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In this activity, students build a simple computer model to determine the black body surface temperature of planets in our solar system: Mercury, Venus, Earth, Mars, Jupiter, Saturn, Uranus, Neptune and Pluto. Experiments altering the luminosity and... (View More) distance to the light source will allow students to determine the energy reaching the object and its black body temperature. The activity builds on student outcomes from activity A, "Finding a Mathematical Description of a Physical Relationship." It also supports inquiry into a real-world problem, the effect of urban heat islands and deforestation on climate. Includes a teacher's guide, student worksheets, and an Excel tutorial. This is Activity B of module 3, titled "Using Mathematic Models to Investigate Planetary Habitability," of the resource, Earth Climate Course: What Determines a Planet's Climate? The course aims to help students to develop an understanding of our environment as a system of human and natural processes that result in changes that occur over various space and time scales. (View Less)

Students explore how mathematical descriptions of the physical environment can be fine-tuned through testing using data. In this activity, student teams obtain satellite data measuring the Earth's albedo, and then input this data into a... (View More) spreadsheet-based radiation balance model, GEEBITT. They validate their results against published the published albedo value of the Earth, and conduct similar comparisons Mercury, Venus and Mars. The resource includes an Excel spreadsheet tutorial, an investigation, student data sheets and a teacher's guide. Students apply their understanding to the real life problem of urban heat islands and deforestation. The activity links builds on student outcomes from activities A and B: "Finding a Mathematical Description of a Physical Relationship," and "Making a Simple Mathematical Model." This is Activity C in module 3, Using Mathematical Models to Investigate Planetary Habitability, of the resource, Earth Climate Course: What Determines a Planet's Climate? The course aims to help students to develop an understanding of our environment as a system of human and natural processes that result in changes that occur over various space and time scales. (View Less)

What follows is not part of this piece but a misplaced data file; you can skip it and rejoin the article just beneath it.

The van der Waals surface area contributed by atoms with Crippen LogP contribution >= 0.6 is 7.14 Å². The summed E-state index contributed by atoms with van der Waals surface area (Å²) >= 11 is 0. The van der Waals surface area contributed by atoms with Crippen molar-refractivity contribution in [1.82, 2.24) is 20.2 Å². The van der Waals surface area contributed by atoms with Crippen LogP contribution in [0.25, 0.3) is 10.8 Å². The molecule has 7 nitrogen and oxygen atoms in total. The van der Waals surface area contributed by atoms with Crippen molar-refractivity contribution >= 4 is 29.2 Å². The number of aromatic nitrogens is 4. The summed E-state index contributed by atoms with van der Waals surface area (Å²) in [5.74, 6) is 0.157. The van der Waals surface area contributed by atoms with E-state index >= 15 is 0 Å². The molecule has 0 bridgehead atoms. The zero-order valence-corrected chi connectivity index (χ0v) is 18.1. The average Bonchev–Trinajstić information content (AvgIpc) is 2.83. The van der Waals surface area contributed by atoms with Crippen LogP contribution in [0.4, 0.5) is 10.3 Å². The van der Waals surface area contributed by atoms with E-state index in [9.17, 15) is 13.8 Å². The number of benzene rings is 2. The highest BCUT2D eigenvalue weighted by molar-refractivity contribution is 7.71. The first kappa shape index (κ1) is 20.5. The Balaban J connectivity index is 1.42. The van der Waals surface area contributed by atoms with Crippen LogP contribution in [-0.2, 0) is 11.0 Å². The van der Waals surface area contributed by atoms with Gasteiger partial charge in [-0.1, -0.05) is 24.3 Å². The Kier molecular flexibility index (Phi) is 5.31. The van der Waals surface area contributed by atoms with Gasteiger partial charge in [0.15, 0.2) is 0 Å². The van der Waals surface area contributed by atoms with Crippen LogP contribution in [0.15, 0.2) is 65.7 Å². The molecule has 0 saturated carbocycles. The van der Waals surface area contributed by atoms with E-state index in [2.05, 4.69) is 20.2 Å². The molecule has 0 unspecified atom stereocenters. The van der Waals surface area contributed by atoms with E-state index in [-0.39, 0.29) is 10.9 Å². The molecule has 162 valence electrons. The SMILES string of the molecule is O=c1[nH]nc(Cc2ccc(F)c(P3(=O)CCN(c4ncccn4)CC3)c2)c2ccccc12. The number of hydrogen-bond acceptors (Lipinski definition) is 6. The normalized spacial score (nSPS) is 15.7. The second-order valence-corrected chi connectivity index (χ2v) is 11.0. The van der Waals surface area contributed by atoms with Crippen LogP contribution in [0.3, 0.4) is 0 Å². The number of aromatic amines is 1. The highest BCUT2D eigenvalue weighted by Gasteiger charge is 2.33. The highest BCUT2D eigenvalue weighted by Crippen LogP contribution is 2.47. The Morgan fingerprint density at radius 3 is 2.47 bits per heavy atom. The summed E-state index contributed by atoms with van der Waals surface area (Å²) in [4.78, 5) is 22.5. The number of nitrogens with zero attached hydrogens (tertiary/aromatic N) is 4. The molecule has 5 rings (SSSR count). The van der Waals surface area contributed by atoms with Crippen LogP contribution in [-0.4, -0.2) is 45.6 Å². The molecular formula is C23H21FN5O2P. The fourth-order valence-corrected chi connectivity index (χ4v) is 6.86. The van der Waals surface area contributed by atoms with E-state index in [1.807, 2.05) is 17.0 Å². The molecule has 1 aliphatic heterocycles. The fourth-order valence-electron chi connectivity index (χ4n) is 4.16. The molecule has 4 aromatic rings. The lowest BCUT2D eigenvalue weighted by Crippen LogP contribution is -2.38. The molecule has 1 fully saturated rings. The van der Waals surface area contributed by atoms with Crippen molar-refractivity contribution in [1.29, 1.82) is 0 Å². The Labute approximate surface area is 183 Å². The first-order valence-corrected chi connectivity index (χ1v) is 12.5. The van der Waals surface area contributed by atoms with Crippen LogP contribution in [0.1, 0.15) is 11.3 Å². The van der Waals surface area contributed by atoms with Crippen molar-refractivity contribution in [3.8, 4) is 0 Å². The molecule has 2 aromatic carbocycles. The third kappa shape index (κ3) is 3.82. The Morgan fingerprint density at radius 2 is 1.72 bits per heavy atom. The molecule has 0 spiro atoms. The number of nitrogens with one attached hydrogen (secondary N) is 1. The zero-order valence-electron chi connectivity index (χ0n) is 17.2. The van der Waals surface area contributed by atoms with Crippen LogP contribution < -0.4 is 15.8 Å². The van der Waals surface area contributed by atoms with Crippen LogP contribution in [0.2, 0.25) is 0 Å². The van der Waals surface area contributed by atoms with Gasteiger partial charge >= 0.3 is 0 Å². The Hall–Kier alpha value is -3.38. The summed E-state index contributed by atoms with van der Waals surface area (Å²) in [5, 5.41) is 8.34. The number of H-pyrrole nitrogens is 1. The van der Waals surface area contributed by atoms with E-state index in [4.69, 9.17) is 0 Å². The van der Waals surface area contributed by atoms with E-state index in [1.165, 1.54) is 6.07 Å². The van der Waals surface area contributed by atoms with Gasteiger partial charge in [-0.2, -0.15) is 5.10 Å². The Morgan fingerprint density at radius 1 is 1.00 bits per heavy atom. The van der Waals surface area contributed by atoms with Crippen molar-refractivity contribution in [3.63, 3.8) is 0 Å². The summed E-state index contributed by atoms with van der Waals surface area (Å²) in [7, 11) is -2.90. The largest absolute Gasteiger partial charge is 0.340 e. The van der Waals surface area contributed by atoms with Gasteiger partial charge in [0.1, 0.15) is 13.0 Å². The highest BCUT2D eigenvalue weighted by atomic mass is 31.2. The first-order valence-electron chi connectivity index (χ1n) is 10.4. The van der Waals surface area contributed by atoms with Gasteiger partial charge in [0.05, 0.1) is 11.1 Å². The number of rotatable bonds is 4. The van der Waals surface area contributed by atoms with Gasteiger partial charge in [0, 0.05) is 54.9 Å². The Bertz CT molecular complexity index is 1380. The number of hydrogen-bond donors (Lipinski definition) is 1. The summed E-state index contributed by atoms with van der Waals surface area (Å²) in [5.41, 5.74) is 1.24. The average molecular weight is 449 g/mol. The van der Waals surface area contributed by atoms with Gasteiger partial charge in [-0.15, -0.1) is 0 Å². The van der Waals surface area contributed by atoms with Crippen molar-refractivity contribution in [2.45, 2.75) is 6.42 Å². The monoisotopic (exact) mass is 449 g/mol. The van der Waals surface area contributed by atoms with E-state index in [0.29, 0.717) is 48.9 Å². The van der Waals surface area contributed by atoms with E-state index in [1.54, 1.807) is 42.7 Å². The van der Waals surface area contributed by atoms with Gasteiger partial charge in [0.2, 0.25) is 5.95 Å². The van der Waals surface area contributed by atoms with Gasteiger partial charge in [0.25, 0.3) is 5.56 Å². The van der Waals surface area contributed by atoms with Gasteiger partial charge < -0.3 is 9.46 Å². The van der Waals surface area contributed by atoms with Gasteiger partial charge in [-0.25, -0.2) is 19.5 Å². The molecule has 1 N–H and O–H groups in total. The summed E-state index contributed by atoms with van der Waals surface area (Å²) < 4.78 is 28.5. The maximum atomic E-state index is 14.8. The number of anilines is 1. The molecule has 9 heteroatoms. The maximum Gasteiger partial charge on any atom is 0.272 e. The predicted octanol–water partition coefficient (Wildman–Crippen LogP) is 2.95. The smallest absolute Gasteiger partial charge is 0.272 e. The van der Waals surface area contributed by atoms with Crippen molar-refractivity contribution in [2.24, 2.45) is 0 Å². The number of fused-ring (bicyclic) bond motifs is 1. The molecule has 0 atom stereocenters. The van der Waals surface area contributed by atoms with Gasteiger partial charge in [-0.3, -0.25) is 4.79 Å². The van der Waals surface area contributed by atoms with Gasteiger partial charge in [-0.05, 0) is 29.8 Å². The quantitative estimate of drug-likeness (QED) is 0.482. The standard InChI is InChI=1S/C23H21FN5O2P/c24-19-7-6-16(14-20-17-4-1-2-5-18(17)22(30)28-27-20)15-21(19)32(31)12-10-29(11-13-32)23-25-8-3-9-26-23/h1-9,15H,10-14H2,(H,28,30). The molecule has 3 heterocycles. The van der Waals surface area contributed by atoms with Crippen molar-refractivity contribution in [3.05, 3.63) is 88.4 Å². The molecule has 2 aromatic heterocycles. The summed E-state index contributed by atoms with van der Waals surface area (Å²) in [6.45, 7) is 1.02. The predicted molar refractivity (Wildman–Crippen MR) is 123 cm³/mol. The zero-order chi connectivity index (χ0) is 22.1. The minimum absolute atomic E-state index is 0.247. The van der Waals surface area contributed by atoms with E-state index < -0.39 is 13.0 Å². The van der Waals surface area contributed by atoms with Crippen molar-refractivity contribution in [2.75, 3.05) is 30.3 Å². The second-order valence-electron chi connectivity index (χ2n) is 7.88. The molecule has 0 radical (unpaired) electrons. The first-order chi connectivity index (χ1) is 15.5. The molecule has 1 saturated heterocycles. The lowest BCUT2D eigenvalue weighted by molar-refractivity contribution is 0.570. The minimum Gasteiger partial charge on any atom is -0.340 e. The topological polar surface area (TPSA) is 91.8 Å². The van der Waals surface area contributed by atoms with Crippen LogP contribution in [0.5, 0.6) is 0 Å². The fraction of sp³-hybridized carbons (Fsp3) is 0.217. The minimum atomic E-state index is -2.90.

# Modeling Hot and Cold Planets: Activity C Approximating the Average Surface Temperature of the Earth

In this activity, students explore the importance of adequate sampling strategies when conducting a scientific investigation. They are tasked with determining the average temperature of the Earth, using data sets easily found on the Internet, and... (View More) determine the kind and size of sample necessary to calculate a representative average. The resource includes a student data sheet and an authentic assessment for the module, where students discuss the establishment of a habitation site on Mars. This is Activity C in module 2, titled "Modeling Hot and Cold Planets," of the resource, Earth Climate Course: What Determines a Planet's Climate? The course aims to help students to develop an understanding of our environment as a system of human and natural processes that result in changes that occur over various space and time scales. (View Less)

In this activity, student teams learn about research design and design a controlled experiment exploring the relationship between a hypothetical planet, an energy source, and distance. They analyze the data and derive an equation to describe the... (View More) observations. Includes student data sheets, a teacher's guide, and a tutorial on how to use the spreadsheet program Excel. This is Activity A in module 3, titled "Using Mathematic Models to Investigate Planetary Habitability," of the resource, Earth Climate Course: What Determines a Planet's Climate? The course aims to help students to develop an understanding of our environment as a system of human and natural processes that result in changes that occur over various space and time scales. (View Less)